He does not charge but he does growl as people enter the house or on walks. I'm mostly concerned about the amount of kids that run through our home.

We've been doing lots of positive reinforcement (the kids and myself) and I'm seeing much promise...should I be concerned though.


Chases herds and nips at strangers
by: Anonymous

I have a beautiful red merle (was supposed to be an Aussiedoodle but looks to be 95% Aussie) who is just now 14 months old. At 4 months I noticed that he started barking and barking at my sister who visited our house now no one can visit. When I take him on a walk I have to watch him very very closely because he will lunge and nip at a stranger unprovoked and out of the blue so fast I can't stop it. I have walked him regularly through Home Depot trying even more to socialize him. One day he was on a long leader leash outside our house and when my back was turned he bit a runner on the leg. Didn't break the skin and fortunately it was a nice man. He has since nipped my day care person in the arm after being taken there for a year. He also nipped at the Humane Society doctor after he handed him off to me. He has been socialized, trained and worked with over and over but seems to be getting worse. I am beside myself as this dog has bonded with me more than any other I've had. Daughter has an Aussie and he is a perfect gentlemen in every way. I thought he might grow out of it at 2 years after his teenage years. So I hope I can hang in there for 2 years. I'm not sure how you train an instinct out of a dog? I don't know what to do. Will work once again with a trainer who says she works with reactive dogs. This is my second Aussie. Last one attacked dogs loved people. Stuck with her for 17 years.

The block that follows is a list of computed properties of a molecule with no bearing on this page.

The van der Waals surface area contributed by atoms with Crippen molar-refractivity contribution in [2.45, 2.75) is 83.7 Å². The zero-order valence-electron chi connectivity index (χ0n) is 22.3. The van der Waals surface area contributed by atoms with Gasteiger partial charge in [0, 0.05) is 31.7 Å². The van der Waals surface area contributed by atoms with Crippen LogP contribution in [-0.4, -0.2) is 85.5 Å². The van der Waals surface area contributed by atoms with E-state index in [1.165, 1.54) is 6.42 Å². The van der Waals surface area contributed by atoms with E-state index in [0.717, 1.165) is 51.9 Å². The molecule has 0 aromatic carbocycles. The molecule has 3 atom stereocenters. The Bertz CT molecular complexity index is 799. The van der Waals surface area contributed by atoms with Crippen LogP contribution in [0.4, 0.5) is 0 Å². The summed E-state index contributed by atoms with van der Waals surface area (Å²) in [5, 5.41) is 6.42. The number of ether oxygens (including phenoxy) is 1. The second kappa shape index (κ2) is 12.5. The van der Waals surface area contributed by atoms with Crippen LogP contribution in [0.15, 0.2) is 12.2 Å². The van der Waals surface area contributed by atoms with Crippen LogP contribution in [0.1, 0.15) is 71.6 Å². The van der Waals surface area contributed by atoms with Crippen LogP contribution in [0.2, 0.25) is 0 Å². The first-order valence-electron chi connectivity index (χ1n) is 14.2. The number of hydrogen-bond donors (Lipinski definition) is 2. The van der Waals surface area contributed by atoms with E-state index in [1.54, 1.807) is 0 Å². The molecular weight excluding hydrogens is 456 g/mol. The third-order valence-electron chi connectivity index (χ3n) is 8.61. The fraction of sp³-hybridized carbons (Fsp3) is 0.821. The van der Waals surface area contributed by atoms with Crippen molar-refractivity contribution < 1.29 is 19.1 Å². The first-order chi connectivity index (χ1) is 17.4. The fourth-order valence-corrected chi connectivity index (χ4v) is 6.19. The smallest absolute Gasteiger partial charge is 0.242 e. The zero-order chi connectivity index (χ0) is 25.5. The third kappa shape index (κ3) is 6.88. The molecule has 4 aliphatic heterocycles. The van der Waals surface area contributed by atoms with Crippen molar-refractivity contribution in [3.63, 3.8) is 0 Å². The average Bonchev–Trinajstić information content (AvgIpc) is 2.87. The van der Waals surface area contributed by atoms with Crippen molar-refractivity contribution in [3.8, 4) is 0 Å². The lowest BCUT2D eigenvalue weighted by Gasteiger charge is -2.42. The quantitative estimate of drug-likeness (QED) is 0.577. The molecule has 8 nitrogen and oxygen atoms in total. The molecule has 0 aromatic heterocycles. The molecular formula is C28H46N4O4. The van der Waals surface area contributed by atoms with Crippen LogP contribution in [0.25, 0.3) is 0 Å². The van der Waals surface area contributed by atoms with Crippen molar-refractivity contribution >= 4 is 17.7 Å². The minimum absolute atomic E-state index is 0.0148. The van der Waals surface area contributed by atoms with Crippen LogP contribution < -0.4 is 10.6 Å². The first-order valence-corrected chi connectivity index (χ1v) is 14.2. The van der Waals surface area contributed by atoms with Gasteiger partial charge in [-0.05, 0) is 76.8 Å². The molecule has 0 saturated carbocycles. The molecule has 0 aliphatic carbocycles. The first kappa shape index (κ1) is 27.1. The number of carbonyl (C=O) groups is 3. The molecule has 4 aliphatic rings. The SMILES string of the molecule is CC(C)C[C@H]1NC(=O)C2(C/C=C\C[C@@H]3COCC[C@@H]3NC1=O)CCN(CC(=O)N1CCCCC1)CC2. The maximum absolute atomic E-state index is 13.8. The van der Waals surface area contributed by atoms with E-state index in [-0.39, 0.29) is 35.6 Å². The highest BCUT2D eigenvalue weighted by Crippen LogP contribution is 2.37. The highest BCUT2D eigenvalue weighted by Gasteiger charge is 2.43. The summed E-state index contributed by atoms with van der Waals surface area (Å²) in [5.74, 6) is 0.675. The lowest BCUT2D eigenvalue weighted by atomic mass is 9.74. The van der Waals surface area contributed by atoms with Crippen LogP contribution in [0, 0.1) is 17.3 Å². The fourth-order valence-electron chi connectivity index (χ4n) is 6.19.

by: Anonymous

I have an Aussie who turned 3 in November 2019. I remember when she was around the age of your dog (1) she seemed very territorial of her person. (i.e. commonly called velcro dogs, often pick a favorite person of household) She would growl often when other people she wasn’t familiar with came near that person. She also tended to nip at people who seemed chaotic or that she saw as a threat. And also at strangers on the street she would growl. But eventually, she grew out of this. She growls sometimes when approached just until she gets close enough to a person to sniff them and then she is able to relax.
So what I’m saying is that this may just be a puppy phase, your dog may just not have the hang of socializing just yet.

Ozzy bit my friend's finger... hard and drew blood
by: Anonymous

My tricolor Mini Australian Shepherd is fearful/aggressive to any person or dog that he hasn't accepted as part of his pack.
Friday evening, two of my gal friends (who hadn't been to my home before) came into the house with me. I had already warned and prepped them that Ozzy was anxious and fearful; so be sure to give him space. We hadn't gotten fully into the entrance when one of my friends reached down to either pet Ozzy or to allow Ozzy to smell her hand. He bit her finger and drew blood on the top and bottom. It happened so super quickly that I hadn't even seen it happen. Broke my heart. Ozzy is already fearful/aggressive to any dog or person he hasn't accepted... I am worried it is getting worse. Today other friends of mine were here (he already loves and accepts them) but they have now have a 7 month old grey/wolf hound. Ozzy was so aggressive that I went and bought a muzzle. But, he was still absolutely vicious. So my boy had to be tied out in the back yard while his family and accepted friends had fun inside. I need to stop this behavior asap. I can't let anyone else be hurt and I can't have my dog so afraid and anxious all the time either (I cannot take him to off leash parks because he gets aggressive is another dog approaches to play)
Sigh... glad I found this site and am looking into many others, along with looking into a behaviorist familiar with the issues some of this breed face. I want him to be with us always and his behavior makes it very difficult. 😕